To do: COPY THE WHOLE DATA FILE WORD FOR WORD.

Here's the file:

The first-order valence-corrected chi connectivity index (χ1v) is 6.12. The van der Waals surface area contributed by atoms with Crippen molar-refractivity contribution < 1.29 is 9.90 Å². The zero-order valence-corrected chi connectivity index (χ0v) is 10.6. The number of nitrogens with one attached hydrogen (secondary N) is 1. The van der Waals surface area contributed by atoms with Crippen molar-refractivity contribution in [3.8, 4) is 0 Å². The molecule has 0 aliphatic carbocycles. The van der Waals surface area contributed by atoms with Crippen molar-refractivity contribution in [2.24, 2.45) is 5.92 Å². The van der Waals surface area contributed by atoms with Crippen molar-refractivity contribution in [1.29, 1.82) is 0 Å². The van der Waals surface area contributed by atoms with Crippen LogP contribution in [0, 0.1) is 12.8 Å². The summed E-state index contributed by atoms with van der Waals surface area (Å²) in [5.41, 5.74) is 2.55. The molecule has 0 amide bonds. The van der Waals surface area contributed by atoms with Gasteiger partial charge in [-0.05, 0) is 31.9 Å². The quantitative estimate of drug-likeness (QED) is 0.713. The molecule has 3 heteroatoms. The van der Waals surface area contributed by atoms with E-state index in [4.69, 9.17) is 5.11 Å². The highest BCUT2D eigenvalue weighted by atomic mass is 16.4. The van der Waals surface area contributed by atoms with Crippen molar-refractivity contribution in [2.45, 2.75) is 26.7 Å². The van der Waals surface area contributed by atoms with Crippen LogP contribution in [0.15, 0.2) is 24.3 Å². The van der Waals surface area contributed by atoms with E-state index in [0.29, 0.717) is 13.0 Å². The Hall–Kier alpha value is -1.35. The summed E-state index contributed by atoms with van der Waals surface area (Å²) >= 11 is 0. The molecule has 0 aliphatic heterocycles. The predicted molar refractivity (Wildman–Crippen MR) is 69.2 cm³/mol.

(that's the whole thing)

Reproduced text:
The first-order valence-corrected chi connectivity index (χ1v) is 6.12. The van der Waals surface area contributed by atoms with Crippen molar-refractivity contribution < 1.29 is 9.90 Å². The zero-order valence-corrected chi connectivity index (χ0v) is 10.6. The number of nitrogens with one attached hydrogen (secondary N) is 1. The van der Waals surface area contributed by atoms with Crippen molar-refractivity contribution in [3.8, 4) is 0 Å². The molecule has 0 aliphatic carbocycles. The van der Waals surface area contributed by atoms with Crippen molar-refractivity contribution in [2.24, 2.45) is 5.92 Å². The van der Waals surface area contributed by atoms with Crippen molar-refractivity contribution in [1.29, 1.82) is 0 Å². The van der Waals surface area contributed by atoms with Crippen LogP contribution in [0, 0.1) is 12.8 Å². The summed E-state index contributed by atoms with van der Waals surface area (Å²) in [5.41, 5.74) is 2.55. The molecule has 0 amide bonds. The van der Waals surface area contributed by atoms with Gasteiger partial charge in [-0.05, 0) is 31.9 Å². The quantitative estimate of drug-likeness (QED) is 0.713. The molecule has 3 heteroatoms. The van der Waals surface area contributed by atoms with E-state index in [4.69, 9.17) is 5.11 Å². The highest BCUT2D eigenvalue weighted by atomic mass is 16.4. The van der Waals surface area contributed by atoms with Crippen molar-refractivity contribution in [2.45, 2.75) is 26.7 Å². The van der Waals surface area contributed by atoms with Crippen LogP contribution in [0.15, 0.2) is 24.3 Å². The van der Waals surface area contributed by atoms with E-state index in [0.29, 0.717) is 13.0 Å². The Hall–Kier alpha value is -1.35. The summed E-state index contributed by atoms with van der Waals surface area (Å²) >= 11 is 0. The molecule has 0 aliphatic heterocycles. The predicted molar refractivity (Wildman–Crippen MR) is 69.2 cm³/mol.